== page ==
Solicitor Tom Finchley was taken out of the orphanage where he grew up and apprenticed to a solicitor in London. Under his tutelage, Tom learned the Machiavellian ways of manipulation and threats that the solicitors of the time crafted. He is ready to change his ways and settle down to a quiet life as his friend Justin Thornhill has done (in book #1). While helping Justin and Helena he had met Helena’s companion Jenny Holloway and been intrigued. After having been given a modest amount of money which would allow her independence, Jenny is ready for adventure. She comes to Tom to receive those funds so she may go off to India to search for Helena’s brother the Earl of Castledon. While there having the adventure she always wanted and without the help of any man. Needless to say, Tom upsets these plans.
In A Modest Independence Mimi Matthews gives us more of a glimpse of how a woman’s life during this time in history is curtailed by who she is tied to; a husband, brother, or father. In this case Tom decides to join Jenny on her journey as her “brother” as it would not be correct for a man and woman to travel alone, despite his having hired two Indian servants to join her. Their attraction for each other grows due to the close confines, the question is how or if they will do anything about it and the societal rules that would be broken if they did. I’ll admit to finding that fascinating.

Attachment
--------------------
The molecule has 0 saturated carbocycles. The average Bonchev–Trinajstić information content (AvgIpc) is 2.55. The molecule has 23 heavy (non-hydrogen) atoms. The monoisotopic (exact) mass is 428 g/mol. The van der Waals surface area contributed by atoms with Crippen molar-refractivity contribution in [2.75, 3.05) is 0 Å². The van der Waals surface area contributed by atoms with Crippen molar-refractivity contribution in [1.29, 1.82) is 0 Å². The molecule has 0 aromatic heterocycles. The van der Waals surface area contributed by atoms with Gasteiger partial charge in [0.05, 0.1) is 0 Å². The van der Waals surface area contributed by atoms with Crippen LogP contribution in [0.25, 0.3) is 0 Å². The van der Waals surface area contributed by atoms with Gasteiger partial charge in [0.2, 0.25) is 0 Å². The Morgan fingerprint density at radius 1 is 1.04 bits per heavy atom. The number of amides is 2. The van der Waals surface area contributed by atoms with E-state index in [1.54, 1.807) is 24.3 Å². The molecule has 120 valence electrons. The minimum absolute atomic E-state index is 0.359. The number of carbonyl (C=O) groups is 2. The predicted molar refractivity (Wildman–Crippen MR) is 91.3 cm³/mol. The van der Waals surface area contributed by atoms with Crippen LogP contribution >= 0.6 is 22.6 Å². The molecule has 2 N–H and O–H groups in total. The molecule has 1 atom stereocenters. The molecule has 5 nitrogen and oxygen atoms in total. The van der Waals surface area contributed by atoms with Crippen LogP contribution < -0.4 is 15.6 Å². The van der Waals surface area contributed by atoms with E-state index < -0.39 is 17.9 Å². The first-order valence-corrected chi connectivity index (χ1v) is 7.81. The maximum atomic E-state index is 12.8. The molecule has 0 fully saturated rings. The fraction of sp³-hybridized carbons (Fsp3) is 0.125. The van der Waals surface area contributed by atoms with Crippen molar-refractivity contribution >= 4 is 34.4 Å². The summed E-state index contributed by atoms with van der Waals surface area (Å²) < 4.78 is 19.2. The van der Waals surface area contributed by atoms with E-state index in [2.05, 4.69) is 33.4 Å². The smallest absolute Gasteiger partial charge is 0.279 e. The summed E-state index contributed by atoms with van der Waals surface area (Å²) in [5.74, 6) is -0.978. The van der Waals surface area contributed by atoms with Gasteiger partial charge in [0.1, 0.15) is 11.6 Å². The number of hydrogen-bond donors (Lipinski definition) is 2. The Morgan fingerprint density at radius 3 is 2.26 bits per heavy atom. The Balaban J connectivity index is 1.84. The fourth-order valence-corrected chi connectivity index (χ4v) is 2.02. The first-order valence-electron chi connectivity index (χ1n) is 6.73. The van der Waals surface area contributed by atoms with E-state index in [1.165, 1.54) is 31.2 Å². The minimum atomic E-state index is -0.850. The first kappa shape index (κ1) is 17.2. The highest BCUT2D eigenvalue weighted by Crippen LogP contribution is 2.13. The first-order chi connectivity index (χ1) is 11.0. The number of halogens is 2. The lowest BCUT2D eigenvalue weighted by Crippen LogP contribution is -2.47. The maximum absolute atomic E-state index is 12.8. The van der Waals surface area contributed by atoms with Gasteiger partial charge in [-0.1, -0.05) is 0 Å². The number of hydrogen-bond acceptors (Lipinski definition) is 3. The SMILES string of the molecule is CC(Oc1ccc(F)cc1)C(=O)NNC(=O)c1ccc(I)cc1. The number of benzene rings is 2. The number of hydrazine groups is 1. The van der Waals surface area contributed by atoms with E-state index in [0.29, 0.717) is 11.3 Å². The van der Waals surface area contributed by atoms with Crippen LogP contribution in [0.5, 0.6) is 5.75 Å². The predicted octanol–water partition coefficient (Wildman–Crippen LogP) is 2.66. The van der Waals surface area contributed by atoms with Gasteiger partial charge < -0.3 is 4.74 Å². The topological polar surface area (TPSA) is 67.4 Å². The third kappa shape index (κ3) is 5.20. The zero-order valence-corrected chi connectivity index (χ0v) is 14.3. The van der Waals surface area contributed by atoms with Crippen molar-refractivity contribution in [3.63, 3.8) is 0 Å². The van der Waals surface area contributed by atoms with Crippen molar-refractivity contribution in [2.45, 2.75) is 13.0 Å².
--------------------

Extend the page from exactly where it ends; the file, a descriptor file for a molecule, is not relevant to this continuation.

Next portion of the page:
Another glimpse behind how people lived during this time is provided through Ahmad and Mira the two half Indian cousins that Tom hired as Jenny’s servants on the journey. As they are half British and half Indian, how are they treated? There are plenty of moments that show their inequality and provide great context to this time as well as help us get to know these two characters who are in A Siren in Sussex.
As an aside, part of the novel takes place in Egypt, which I am currently vacationing in and found fun to read and see through our heroine‘s eyes the sites and sounds of a Cairo That is much different than it is today.
I am again fascinated by this author’s writing style and the realism that she imbues into her story. I’m not sure I would have enjoyed this novel so much without the moments of inequality, conflict, and concerns that our heroine would retain her independence. I loved Tom Finchley’s bravery in the face of this type of woman and loved that they found a way to be together. ❤️❤️❤️❤️❣️
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